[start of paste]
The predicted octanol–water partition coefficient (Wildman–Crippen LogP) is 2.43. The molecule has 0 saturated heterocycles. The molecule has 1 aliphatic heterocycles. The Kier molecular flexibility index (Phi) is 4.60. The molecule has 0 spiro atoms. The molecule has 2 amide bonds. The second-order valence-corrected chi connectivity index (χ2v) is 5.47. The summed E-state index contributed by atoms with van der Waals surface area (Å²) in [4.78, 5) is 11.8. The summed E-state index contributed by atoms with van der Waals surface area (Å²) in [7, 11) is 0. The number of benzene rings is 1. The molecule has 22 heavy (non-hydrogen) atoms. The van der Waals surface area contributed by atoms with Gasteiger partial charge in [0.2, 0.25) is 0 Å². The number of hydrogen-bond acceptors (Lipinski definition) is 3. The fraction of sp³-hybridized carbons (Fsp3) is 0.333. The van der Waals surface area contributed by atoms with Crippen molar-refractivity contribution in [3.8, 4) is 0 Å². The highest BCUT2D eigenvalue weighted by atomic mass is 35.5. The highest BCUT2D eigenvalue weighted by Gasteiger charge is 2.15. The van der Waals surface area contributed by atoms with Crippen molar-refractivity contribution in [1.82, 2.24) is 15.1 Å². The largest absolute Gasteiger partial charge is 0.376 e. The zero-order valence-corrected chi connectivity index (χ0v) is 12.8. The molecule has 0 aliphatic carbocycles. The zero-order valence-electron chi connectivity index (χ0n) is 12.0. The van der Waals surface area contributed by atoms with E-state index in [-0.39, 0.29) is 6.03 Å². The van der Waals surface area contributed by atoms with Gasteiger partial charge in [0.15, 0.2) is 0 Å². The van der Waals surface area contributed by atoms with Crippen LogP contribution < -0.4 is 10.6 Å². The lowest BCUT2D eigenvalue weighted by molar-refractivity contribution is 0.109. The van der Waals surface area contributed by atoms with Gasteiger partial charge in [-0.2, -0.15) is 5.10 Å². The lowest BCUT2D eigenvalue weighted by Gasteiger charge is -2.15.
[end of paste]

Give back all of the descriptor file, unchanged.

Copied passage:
The predicted octanol–water partition coefficient (Wildman–Crippen LogP) is 2.43. The molecule has 0 saturated heterocycles. The molecule has 1 aliphatic heterocycles. The Kier molecular flexibility index (Phi) is 4.60. The molecule has 0 spiro atoms. The molecule has 2 amide bonds. The second-order valence-corrected chi connectivity index (χ2v) is 5.47. The summed E-state index contributed by atoms with van der Waals surface area (Å²) in [4.78, 5) is 11.8. The summed E-state index contributed by atoms with van der Waals surface area (Å²) in [7, 11) is 0. The number of benzene rings is 1. The molecule has 22 heavy (non-hydrogen) atoms. The van der Waals surface area contributed by atoms with Gasteiger partial charge in [0.2, 0.25) is 0 Å². The number of hydrogen-bond acceptors (Lipinski definition) is 3. The fraction of sp³-hybridized carbons (Fsp3) is 0.333. The van der Waals surface area contributed by atoms with Crippen molar-refractivity contribution in [3.8, 4) is 0 Å². The highest BCUT2D eigenvalue weighted by atomic mass is 35.5. The highest BCUT2D eigenvalue weighted by Gasteiger charge is 2.15. The van der Waals surface area contributed by atoms with Crippen molar-refractivity contribution in [1.82, 2.24) is 15.1 Å². The largest absolute Gasteiger partial charge is 0.376 e. The zero-order valence-corrected chi connectivity index (χ0v) is 12.8. The molecule has 0 aliphatic carbocycles. The zero-order valence-electron chi connectivity index (χ0n) is 12.0. The van der Waals surface area contributed by atoms with E-state index in [-0.39, 0.29) is 6.03 Å². The van der Waals surface area contributed by atoms with Gasteiger partial charge in [0.15, 0.2) is 0 Å². The van der Waals surface area contributed by atoms with Crippen LogP contribution < -0.4 is 10.6 Å². The lowest BCUT2D eigenvalue weighted by molar-refractivity contribution is 0.109. The van der Waals surface area contributed by atoms with Gasteiger partial charge in [-0.2, -0.15) is 5.10 Å². The lowest BCUT2D eigenvalue weighted by Gasteiger charge is -2.15.